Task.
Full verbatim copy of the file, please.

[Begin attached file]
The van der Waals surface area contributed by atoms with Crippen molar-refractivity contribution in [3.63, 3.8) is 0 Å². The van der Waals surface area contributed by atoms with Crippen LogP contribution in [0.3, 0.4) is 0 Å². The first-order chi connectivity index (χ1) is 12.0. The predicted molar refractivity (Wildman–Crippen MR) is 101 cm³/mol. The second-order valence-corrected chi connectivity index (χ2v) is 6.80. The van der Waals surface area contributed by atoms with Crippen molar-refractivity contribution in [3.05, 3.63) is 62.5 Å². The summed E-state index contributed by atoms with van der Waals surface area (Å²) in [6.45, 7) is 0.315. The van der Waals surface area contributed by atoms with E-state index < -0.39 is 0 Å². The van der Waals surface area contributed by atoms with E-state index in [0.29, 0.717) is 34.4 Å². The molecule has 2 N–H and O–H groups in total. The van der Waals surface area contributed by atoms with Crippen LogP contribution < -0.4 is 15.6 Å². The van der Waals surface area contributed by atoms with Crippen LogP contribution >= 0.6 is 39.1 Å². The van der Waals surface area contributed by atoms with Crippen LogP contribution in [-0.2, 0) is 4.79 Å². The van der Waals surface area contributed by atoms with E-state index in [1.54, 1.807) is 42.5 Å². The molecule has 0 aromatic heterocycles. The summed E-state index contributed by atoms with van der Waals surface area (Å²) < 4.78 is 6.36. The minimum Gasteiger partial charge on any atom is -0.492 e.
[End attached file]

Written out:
The van der Waals surface area contributed by atoms with Crippen molar-refractivity contribution in [3.63, 3.8) is 0 Å². The van der Waals surface area contributed by atoms with Crippen LogP contribution in [0.3, 0.4) is 0 Å². The first-order chi connectivity index (χ1) is 12.0. The predicted molar refractivity (Wildman–Crippen MR) is 101 cm³/mol. The second-order valence-corrected chi connectivity index (χ2v) is 6.80. The van der Waals surface area contributed by atoms with Crippen molar-refractivity contribution in [3.05, 3.63) is 62.5 Å². The summed E-state index contributed by atoms with van der Waals surface area (Å²) in [6.45, 7) is 0.315. The van der Waals surface area contributed by atoms with E-state index < -0.39 is 0 Å². The van der Waals surface area contributed by atoms with E-state index in [0.29, 0.717) is 34.4 Å². The molecule has 2 N–H and O–H groups in total. The van der Waals surface area contributed by atoms with Crippen LogP contribution < -0.4 is 15.6 Å². The van der Waals surface area contributed by atoms with Crippen LogP contribution >= 0.6 is 39.1 Å². The van der Waals surface area contributed by atoms with Crippen LogP contribution in [-0.2, 0) is 4.79 Å². The van der Waals surface area contributed by atoms with E-state index in [1.54, 1.807) is 42.5 Å². The molecule has 0 aromatic heterocycles. The summed E-state index contributed by atoms with van der Waals surface area (Å²) < 4.78 is 6.36. The minimum Gasteiger partial charge on any atom is -0.492 e.